mulch pile trivia and updates

It’s all about the mulch. I’ve mentioned the wide variety of vegetables that we’re growing but hands down, the biggest crop by volume and weight is mulch. When most people think of mulch piles, they have in mind a small pile of garden debris and kitchen scraps that eventully converts into an organic garden soil amendment. We’ve ratcheted it up a bit from that. Visualize a mulch pile on steroids. The picture is the current load. The stuff on the right, about 75 cubic feet, is nearly ready for use. The left side is brand new green chippings. That pile will shrink about 75% by the time it’s ready.

Florida doesn’t have soil. We have sand. And the sand has none of the traditional minerals necessary for good vegetable plant growth. Because of the climate it’s a major agricultural state but that’s as a result of constant chemical additives. There’s also no water retention at all in the soil. It can rain 4-6” in an hour and within a few minutes it will have totally disappeared into the sand. So in order to keep from continuously fertilizing and watering, we’ve been adding organic material to the soil – as much as we can produce it. At this point our mulch piles can support as much as 150 cubic feet of mulch in process at any given time. It turns from raw material to useable mulch in maybe 4 months so over the course of a year, we should produce 450 cubic feet. To calibrate the value – I was spending $1.25 for a one cubic foot bag of mulch at Lowes. So it’s not a stretch to say we’re saving $500 a year by creatiing our own mulch. And it’s not the cost so much but think about hauling 450 bags, 40 lbs each, from Lowes. I don’t want to run the math that shows me working for 50 cents an hour but prefer thinking I would have to be paying a fee at the Y or some place to burn off as much energy as I do working the mulch piles. So I look at it as a work-out alternative.

From the initial pile of raw material, we see about a 40:1 shrinkage so you can see we are working with a substantial base of raw material. Most of the shrinkage comes with the initial chipping, at least 10:1 and with some materials, even greater. The largest volume of material comes from cutting undergrowth and vines from the jungle that surrounds both our house and my neighbor’s. It’s not n exaggeration to say that if we didn’t keep more or less a constant trimming, the jungle would take the property back to the original state in a year or two. So we have a ready and easy source of material – where easy means it’s close. For us, a chipper is not a nice touch but an absolute necessity. Our’s is a 10HP beauty as you can see from the picture On the spectrum of chippers, this is between a home garden chipper and a full blown commercial machine. Without the chipper, there would be no mulch operation. We also have a large burn pile where we dispose of the large tree limbs that are trimmed or naturally fall with every wind storm. During the wet, stormy season we probably burn a load once a week; during the dry, no burn season, we reduce that to maybe once a month. So every couple of months we shovel out the ash and toss it into the mulch pile to add minerals to the greenery.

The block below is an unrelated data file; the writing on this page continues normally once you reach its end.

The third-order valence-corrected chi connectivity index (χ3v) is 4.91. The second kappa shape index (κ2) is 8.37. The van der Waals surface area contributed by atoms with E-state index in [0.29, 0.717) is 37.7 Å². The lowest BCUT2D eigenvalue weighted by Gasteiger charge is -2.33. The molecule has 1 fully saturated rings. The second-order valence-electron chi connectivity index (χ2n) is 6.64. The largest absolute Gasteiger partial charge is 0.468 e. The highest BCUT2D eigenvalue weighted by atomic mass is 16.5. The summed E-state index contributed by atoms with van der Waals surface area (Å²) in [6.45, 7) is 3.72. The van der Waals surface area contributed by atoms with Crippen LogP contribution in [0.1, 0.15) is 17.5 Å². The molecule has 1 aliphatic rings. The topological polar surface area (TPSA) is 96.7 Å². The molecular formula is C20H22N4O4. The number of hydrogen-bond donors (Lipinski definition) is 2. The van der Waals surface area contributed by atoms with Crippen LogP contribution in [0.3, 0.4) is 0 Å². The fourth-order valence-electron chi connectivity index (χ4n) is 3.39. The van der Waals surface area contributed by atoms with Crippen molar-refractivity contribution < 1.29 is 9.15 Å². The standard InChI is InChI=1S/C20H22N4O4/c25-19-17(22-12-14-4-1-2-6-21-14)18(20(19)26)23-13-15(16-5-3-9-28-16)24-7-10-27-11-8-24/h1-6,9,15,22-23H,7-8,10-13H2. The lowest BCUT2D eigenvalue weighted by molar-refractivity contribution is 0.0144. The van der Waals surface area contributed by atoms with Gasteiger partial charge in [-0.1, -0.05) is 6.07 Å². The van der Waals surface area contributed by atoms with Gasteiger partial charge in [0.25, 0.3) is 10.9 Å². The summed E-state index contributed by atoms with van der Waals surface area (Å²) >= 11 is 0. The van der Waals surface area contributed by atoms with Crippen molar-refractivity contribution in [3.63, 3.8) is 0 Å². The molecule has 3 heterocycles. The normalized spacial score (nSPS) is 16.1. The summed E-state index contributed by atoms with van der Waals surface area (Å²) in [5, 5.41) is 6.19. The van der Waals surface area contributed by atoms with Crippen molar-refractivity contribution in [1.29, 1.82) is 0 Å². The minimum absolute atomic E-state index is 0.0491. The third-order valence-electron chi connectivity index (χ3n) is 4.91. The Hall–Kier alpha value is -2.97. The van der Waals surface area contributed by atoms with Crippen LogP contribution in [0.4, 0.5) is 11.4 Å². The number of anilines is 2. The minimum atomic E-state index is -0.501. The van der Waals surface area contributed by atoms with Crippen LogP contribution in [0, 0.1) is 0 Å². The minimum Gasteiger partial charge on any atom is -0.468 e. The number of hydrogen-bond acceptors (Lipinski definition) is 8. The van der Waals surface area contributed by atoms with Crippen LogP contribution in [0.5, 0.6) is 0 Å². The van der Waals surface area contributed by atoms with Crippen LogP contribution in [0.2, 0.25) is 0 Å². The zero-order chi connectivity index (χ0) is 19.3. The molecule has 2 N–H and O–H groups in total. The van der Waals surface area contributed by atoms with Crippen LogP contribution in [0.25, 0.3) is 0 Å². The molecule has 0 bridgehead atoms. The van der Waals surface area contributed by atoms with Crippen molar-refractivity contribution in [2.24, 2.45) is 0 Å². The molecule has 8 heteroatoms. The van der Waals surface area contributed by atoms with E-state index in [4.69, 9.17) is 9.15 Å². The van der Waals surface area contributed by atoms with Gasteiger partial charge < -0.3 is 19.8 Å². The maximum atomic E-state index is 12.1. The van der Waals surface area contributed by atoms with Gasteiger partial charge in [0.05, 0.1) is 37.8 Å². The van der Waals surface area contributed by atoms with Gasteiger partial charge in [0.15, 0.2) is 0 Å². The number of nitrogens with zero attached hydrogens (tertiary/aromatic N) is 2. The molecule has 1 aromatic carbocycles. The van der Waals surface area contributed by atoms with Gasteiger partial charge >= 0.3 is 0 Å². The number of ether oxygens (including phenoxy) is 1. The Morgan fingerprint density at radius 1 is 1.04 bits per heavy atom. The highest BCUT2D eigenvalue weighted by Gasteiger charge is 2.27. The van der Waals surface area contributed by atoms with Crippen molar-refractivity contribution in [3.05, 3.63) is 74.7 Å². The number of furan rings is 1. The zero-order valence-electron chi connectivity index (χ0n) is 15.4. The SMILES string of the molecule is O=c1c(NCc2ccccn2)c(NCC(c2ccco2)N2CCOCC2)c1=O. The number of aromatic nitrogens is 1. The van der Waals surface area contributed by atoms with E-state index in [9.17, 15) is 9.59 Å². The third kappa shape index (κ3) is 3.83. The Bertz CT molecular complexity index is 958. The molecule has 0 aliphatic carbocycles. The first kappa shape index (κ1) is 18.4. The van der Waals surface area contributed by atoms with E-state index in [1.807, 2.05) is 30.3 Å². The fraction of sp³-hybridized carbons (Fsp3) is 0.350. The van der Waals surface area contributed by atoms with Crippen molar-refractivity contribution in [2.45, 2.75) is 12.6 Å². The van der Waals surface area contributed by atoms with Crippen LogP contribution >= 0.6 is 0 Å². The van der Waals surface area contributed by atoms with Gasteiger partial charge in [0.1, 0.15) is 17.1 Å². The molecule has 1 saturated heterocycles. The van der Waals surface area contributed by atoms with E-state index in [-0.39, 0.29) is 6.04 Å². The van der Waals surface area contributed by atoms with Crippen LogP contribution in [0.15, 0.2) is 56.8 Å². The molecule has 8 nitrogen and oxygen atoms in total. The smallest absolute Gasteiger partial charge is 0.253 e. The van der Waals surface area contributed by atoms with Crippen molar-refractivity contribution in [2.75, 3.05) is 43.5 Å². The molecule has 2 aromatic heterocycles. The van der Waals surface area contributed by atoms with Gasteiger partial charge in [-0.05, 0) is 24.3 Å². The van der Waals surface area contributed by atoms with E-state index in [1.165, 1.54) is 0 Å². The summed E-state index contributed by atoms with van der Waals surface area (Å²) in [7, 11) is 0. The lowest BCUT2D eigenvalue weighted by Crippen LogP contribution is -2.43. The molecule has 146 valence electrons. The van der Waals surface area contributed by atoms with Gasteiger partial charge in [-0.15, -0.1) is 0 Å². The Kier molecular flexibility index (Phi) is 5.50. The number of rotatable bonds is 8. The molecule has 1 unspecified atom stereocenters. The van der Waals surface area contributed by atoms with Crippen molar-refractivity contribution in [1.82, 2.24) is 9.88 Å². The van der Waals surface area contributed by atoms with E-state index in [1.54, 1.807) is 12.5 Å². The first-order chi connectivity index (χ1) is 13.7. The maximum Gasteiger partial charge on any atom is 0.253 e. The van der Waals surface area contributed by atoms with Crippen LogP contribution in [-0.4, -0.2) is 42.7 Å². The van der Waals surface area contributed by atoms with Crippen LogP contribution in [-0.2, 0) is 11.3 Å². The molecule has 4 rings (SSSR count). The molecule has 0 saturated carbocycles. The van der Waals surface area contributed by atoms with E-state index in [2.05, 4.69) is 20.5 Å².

This week we added an interesting load of organic material. George has large Koi ponds around his house. Over the past few years the continuous dropping of oak leaves into the ponds started overwhelming them so Barbara took on the task of cleaning them out. It took 3 days and I would guess 30-40 five gallon bucket loads made it from the pond to the mulch pile. Plenty of large snail shells made it too. The ponds are loaded with large Koi so no doubt they contributed to the organic load. I can’t smell but George says the whole thing now smells fishy.

And as fast as the grass grows, we don’t use grass clippings. Not because they’re bad but in Fla, you use mulching mowers because grass clippings are one of the only sources of nutrients for the lawn itself. If we used lawn clippings, I guarantee the mulch pile would be twice it’s current size.

A quick update on the Gardner’s Spray. Doesn’t stop fire ants.

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Joey had a couple of bad days Wed and Thurs but by Friday afternoon he was coming out of it and planning to work a cruise on Saturday. He and Mark have some good friends who run a beach resort on Cocoa Beach and they invited them to spend a few days there to help make the bad days somewhat better. I’m guessing it did help. They also have friends capable of standing in for Joey on cruises – a huge help – so they should be able to keep the business going just fine. In general they are taking reservations only for the weekends and so far that seems to be working out ok.

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